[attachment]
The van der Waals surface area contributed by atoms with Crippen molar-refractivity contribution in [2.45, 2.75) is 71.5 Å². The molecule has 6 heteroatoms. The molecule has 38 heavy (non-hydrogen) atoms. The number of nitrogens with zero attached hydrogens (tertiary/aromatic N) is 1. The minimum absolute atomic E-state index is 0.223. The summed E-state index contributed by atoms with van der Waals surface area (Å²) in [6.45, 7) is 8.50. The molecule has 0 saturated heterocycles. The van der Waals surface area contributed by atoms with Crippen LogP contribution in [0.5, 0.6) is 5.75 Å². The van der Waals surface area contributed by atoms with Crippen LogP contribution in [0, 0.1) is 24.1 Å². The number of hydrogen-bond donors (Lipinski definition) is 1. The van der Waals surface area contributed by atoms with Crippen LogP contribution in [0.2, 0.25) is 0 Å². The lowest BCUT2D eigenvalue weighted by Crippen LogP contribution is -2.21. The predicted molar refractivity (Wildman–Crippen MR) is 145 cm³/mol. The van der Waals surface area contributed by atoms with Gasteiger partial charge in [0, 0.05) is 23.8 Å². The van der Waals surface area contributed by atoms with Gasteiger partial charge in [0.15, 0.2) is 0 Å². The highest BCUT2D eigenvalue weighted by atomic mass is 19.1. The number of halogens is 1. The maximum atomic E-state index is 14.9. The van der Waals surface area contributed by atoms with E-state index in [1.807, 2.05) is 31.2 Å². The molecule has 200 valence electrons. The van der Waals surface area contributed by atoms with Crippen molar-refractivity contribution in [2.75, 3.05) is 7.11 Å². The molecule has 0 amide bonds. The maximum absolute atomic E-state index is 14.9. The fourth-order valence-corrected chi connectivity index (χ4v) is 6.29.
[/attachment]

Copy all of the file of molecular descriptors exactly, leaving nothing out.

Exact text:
The van der Waals surface area contributed by atoms with Crippen molar-refractivity contribution in [2.45, 2.75) is 71.5 Å². The molecule has 6 heteroatoms. The molecule has 38 heavy (non-hydrogen) atoms. The number of nitrogens with zero attached hydrogens (tertiary/aromatic N) is 1. The minimum absolute atomic E-state index is 0.223. The summed E-state index contributed by atoms with van der Waals surface area (Å²) in [6.45, 7) is 8.50. The molecule has 0 saturated heterocycles. The van der Waals surface area contributed by atoms with Crippen LogP contribution in [0.5, 0.6) is 5.75 Å². The van der Waals surface area contributed by atoms with Crippen LogP contribution in [0, 0.1) is 24.1 Å². The number of hydrogen-bond donors (Lipinski definition) is 1. The van der Waals surface area contributed by atoms with Crippen LogP contribution in [0.2, 0.25) is 0 Å². The lowest BCUT2D eigenvalue weighted by Crippen LogP contribution is -2.21. The predicted molar refractivity (Wildman–Crippen MR) is 145 cm³/mol. The van der Waals surface area contributed by atoms with Gasteiger partial charge in [0, 0.05) is 23.8 Å². The van der Waals surface area contributed by atoms with Gasteiger partial charge in [0.15, 0.2) is 0 Å². The highest BCUT2D eigenvalue weighted by atomic mass is 19.1. The number of halogens is 1. The maximum atomic E-state index is 14.9. The van der Waals surface area contributed by atoms with E-state index in [1.807, 2.05) is 31.2 Å². The molecule has 200 valence electrons. The van der Waals surface area contributed by atoms with Crippen molar-refractivity contribution in [2.75, 3.05) is 7.11 Å². The molecule has 0 amide bonds. The maximum absolute atomic E-state index is 14.9. The fourth-order valence-corrected chi connectivity index (χ4v) is 6.29.